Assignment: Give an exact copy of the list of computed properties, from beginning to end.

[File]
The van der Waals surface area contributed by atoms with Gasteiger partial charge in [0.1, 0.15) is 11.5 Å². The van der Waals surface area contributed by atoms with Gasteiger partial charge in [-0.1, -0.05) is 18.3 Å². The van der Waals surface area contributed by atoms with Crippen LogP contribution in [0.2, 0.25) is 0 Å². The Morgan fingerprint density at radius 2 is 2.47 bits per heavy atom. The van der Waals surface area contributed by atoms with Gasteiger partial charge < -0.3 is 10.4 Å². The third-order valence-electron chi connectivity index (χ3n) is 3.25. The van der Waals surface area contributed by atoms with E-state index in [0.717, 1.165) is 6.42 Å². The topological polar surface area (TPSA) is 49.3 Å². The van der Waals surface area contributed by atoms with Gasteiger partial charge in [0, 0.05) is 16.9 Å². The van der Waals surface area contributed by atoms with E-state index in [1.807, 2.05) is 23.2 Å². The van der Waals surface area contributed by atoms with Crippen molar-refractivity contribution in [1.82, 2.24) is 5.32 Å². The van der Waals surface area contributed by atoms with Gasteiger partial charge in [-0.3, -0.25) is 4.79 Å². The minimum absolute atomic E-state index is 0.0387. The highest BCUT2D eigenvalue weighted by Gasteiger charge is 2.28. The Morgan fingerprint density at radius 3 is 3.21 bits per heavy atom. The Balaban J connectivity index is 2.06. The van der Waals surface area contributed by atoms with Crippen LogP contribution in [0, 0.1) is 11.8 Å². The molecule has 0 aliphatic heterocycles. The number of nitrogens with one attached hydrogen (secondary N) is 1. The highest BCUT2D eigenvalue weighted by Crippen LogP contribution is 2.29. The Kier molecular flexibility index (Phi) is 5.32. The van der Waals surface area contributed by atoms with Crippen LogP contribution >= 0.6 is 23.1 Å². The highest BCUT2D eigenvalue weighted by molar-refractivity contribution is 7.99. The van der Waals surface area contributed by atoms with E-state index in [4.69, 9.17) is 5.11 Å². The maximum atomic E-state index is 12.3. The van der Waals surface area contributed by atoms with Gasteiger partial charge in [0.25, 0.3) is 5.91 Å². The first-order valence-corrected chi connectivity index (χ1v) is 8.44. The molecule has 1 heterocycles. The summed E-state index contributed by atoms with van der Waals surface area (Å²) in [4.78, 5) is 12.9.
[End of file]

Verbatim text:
The van der Waals surface area contributed by atoms with Gasteiger partial charge in [0.1, 0.15) is 11.5 Å². The van der Waals surface area contributed by atoms with Gasteiger partial charge in [-0.1, -0.05) is 18.3 Å². The van der Waals surface area contributed by atoms with Crippen LogP contribution in [0.2, 0.25) is 0 Å². The Morgan fingerprint density at radius 2 is 2.47 bits per heavy atom. The van der Waals surface area contributed by atoms with Gasteiger partial charge < -0.3 is 10.4 Å². The third-order valence-electron chi connectivity index (χ3n) is 3.25. The van der Waals surface area contributed by atoms with E-state index in [0.717, 1.165) is 6.42 Å². The topological polar surface area (TPSA) is 49.3 Å². The van der Waals surface area contributed by atoms with Gasteiger partial charge in [0, 0.05) is 16.9 Å². The van der Waals surface area contributed by atoms with E-state index in [1.807, 2.05) is 23.2 Å². The van der Waals surface area contributed by atoms with Crippen molar-refractivity contribution in [1.82, 2.24) is 5.32 Å². The van der Waals surface area contributed by atoms with Gasteiger partial charge in [-0.3, -0.25) is 4.79 Å². The minimum absolute atomic E-state index is 0.0387. The highest BCUT2D eigenvalue weighted by Gasteiger charge is 2.28. The Morgan fingerprint density at radius 3 is 3.21 bits per heavy atom. The Balaban J connectivity index is 2.06. The van der Waals surface area contributed by atoms with Crippen LogP contribution in [0, 0.1) is 11.8 Å². The molecule has 0 aliphatic heterocycles. The number of nitrogens with one attached hydrogen (secondary N) is 1. The highest BCUT2D eigenvalue weighted by Crippen LogP contribution is 2.29. The Kier molecular flexibility index (Phi) is 5.32. The van der Waals surface area contributed by atoms with Crippen LogP contribution >= 0.6 is 23.1 Å². The highest BCUT2D eigenvalue weighted by molar-refractivity contribution is 7.99. The van der Waals surface area contributed by atoms with E-state index in [4.69, 9.17) is 5.11 Å². The maximum atomic E-state index is 12.3. The van der Waals surface area contributed by atoms with Gasteiger partial charge in [0.25, 0.3) is 5.91 Å². The first-order valence-corrected chi connectivity index (χ1v) is 8.44. The molecule has 1 heterocycles. The summed E-state index contributed by atoms with van der Waals surface area (Å²) in [4.78, 5) is 12.9.